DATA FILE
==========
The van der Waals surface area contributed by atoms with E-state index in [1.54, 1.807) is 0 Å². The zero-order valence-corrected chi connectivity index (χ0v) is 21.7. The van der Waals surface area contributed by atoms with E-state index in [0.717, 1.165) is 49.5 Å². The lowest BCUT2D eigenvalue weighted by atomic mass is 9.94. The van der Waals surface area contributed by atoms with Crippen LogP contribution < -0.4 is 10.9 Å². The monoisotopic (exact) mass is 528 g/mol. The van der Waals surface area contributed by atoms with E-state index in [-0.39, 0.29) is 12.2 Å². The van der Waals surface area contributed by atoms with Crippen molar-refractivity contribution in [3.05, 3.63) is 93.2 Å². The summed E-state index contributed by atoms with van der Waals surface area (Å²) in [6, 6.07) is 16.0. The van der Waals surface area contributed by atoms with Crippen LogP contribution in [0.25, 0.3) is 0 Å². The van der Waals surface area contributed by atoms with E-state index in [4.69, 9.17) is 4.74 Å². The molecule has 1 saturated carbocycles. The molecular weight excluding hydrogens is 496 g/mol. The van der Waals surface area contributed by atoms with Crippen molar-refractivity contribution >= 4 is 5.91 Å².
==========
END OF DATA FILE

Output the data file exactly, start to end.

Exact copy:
The van der Waals surface area contributed by atoms with E-state index in [1.54, 1.807) is 0 Å². The zero-order valence-corrected chi connectivity index (χ0v) is 21.7. The van der Waals surface area contributed by atoms with E-state index in [0.717, 1.165) is 49.5 Å². The lowest BCUT2D eigenvalue weighted by atomic mass is 9.94. The van der Waals surface area contributed by atoms with Crippen LogP contribution < -0.4 is 10.9 Å². The monoisotopic (exact) mass is 528 g/mol. The van der Waals surface area contributed by atoms with E-state index in [-0.39, 0.29) is 12.2 Å². The van der Waals surface area contributed by atoms with Crippen molar-refractivity contribution in [3.05, 3.63) is 93.2 Å². The summed E-state index contributed by atoms with van der Waals surface area (Å²) in [6, 6.07) is 16.0. The van der Waals surface area contributed by atoms with Crippen LogP contribution in [0.25, 0.3) is 0 Å². The van der Waals surface area contributed by atoms with E-state index in [4.69, 9.17) is 4.74 Å². The molecule has 1 saturated carbocycles. The molecular weight excluding hydrogens is 496 g/mol. The van der Waals surface area contributed by atoms with Crippen molar-refractivity contribution >= 4 is 5.91 Å².